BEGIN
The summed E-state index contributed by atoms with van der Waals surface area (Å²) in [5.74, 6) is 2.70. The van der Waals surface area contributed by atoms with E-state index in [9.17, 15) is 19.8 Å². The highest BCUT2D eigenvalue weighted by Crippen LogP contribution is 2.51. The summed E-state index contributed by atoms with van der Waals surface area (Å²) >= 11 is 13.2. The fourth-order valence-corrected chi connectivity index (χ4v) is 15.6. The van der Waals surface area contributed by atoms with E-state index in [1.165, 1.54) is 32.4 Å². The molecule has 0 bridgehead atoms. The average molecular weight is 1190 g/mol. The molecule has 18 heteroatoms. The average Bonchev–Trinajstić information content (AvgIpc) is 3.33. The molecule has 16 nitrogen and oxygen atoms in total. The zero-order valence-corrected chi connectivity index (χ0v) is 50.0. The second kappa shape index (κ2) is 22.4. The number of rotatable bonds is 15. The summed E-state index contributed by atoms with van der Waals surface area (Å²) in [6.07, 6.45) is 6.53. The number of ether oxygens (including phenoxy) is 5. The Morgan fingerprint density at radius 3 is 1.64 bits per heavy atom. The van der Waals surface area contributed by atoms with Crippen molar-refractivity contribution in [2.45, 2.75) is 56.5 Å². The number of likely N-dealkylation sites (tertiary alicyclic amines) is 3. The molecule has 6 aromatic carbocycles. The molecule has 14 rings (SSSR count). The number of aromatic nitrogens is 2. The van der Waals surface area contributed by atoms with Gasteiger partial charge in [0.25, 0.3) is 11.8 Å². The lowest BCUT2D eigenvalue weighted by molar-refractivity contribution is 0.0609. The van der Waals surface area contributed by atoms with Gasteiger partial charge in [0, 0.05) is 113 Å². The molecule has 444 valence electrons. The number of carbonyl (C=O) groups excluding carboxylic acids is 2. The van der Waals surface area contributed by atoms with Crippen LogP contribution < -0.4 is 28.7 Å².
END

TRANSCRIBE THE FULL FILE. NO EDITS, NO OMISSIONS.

The summed E-state index contributed by atoms with van der Waals surface area (Å²) in [5.74, 6) is 2.70. The van der Waals surface area contributed by atoms with E-state index in [9.17, 15) is 19.8 Å². The highest BCUT2D eigenvalue weighted by Crippen LogP contribution is 2.51. The summed E-state index contributed by atoms with van der Waals surface area (Å²) >= 11 is 13.2. The fourth-order valence-corrected chi connectivity index (χ4v) is 15.6. The van der Waals surface area contributed by atoms with E-state index in [1.165, 1.54) is 32.4 Å². The molecule has 0 bridgehead atoms. The average molecular weight is 1190 g/mol. The molecule has 18 heteroatoms. The average Bonchev–Trinajstić information content (AvgIpc) is 3.33. The molecule has 16 nitrogen and oxygen atoms in total. The zero-order valence-corrected chi connectivity index (χ0v) is 50.0. The second kappa shape index (κ2) is 22.4. The number of rotatable bonds is 15. The summed E-state index contributed by atoms with van der Waals surface area (Å²) in [6.07, 6.45) is 6.53. The number of ether oxygens (including phenoxy) is 5. The Morgan fingerprint density at radius 3 is 1.64 bits per heavy atom. The van der Waals surface area contributed by atoms with Crippen molar-refractivity contribution in [2.45, 2.75) is 56.5 Å². The number of likely N-dealkylation sites (tertiary alicyclic amines) is 3. The molecule has 6 aromatic carbocycles. The molecule has 14 rings (SSSR count). The number of aromatic nitrogens is 2. The van der Waals surface area contributed by atoms with Gasteiger partial charge in [0.25, 0.3) is 11.8 Å². The lowest BCUT2D eigenvalue weighted by molar-refractivity contribution is 0.0609. The van der Waals surface area contributed by atoms with Gasteiger partial charge in [0, 0.05) is 113 Å². The molecule has 444 valence electrons. The number of carbonyl (C=O) groups excluding carboxylic acids is 2. The van der Waals surface area contributed by atoms with Crippen LogP contribution < -0.4 is 28.7 Å².